• Press Release

From Jacksonville to Chapel Hill, guns are terrorizing our generation.

Shootings, lockdowns, + more killed—back-to-school, white supremacy, and loose gun laws are a deadly combination in America.

New York — As school starts, young people in America are under attack from every direction. From a horrific white supremacist shooting in Jacksonville to shootings at multiple high school football games in the last week alone, and then again just today at the University of North Carolina Chapel Hill. We’re barely back in school, and many schools aren’t even in session yet, and already guns are killing us in the very places meant to keep us safe and prepare us for our futures. This is America. 

We’re devastated by this violence, but it isn’t a surprise. The root cause is unfettered access to guns, allowed by lawmakers’ refusal to take meaningful action that will stop gun violence before it happens. White supremacists, armed by loose gun laws and emboldened by politicians and “leaders” who legitimize hatred and racist grievances, are granted easy—and often legal—access to weapons of mass destruction. White supremacy thrives on armed supremacy and allows extremists to take out their hatred to use people as target practice.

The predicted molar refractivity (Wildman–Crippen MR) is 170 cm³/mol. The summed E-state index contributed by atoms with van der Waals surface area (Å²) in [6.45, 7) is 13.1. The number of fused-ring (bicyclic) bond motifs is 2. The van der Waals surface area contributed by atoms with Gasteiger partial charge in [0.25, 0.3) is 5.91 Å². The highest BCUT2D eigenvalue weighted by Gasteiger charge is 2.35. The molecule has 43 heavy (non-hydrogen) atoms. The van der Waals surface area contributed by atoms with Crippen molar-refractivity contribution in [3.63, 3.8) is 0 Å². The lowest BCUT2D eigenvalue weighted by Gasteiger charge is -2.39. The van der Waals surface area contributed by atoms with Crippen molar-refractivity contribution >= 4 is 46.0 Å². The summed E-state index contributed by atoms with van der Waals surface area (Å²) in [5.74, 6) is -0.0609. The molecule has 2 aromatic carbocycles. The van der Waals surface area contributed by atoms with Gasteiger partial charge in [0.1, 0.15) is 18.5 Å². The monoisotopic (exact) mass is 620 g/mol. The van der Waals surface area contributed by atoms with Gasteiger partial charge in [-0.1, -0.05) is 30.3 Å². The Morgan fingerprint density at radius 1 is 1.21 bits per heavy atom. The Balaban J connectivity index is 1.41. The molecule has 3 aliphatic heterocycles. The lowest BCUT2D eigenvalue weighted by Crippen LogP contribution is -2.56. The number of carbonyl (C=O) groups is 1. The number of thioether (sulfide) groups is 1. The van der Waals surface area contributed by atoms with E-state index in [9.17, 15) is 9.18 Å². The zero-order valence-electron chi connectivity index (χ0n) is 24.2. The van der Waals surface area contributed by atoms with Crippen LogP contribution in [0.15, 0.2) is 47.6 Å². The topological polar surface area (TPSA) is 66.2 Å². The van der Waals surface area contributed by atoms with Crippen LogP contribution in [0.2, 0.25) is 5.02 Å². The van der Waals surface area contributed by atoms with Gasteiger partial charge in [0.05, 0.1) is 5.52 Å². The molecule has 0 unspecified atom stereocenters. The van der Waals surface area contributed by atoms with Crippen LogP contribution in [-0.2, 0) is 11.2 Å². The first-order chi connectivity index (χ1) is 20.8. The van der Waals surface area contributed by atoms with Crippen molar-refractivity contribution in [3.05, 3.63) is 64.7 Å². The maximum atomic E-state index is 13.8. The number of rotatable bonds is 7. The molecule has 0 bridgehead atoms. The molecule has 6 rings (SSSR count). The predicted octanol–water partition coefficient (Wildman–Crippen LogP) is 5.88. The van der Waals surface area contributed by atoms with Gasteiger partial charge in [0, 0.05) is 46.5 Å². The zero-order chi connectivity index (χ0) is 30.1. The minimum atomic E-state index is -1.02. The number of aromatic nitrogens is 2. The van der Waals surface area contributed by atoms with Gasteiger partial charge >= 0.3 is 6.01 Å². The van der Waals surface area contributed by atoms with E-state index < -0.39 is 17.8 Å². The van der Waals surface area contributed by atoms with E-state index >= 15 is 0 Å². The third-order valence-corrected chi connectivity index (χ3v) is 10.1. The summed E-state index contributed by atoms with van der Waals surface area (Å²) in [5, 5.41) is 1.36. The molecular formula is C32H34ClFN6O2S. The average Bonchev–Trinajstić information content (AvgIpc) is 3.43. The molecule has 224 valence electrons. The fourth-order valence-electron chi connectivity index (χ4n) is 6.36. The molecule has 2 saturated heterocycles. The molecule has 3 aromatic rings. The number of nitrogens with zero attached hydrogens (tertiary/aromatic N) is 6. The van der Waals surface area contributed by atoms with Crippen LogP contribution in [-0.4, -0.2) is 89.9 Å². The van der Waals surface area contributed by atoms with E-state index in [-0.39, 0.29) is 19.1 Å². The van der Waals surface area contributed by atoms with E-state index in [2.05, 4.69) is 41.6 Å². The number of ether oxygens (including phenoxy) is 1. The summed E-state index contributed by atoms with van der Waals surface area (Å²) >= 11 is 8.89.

“After three hours of anxiety, anger, and frustration, I’m lucky that my friends and I are safe, but not everyone is as lucky,” said Megan Chen, the President of March For Our Lives University of North Carolina at Chapel Hill. “I was excited to start the new school year at UNC, but today’s shooting has reduced that feeling to fear of stepping on campus. That fear will remain until lawmakers do their job and pass gun violence prevention legislation. School shootings are the norm in the US, and while I hoped this would never happen to me, lawmakers’ inaction makes gun violence a terrifying reality. Enough is enough.”

“The sickening violence in Jacksonville is far from the first time we’ve seen white supremacy rear its ugly head in violence, and unless we confront the atrocities of racism in America, it won’t be the last,” said Mariah Cooley, a March For Our Lives board member. “Just last year, I was in Buffalo, NY in the aftermath of the racist Tops shooting that left ten dead, and I organized with community members grappling with heartbreak and grief. Following the devastating shooting in Jacksonville, FL, we once again reckon with what’s at stake when we arm white supremacists with weapons that kill. If we turn a blind eye to racist rhetoric, we put lives on the line. And if we do nothing, more people will die.”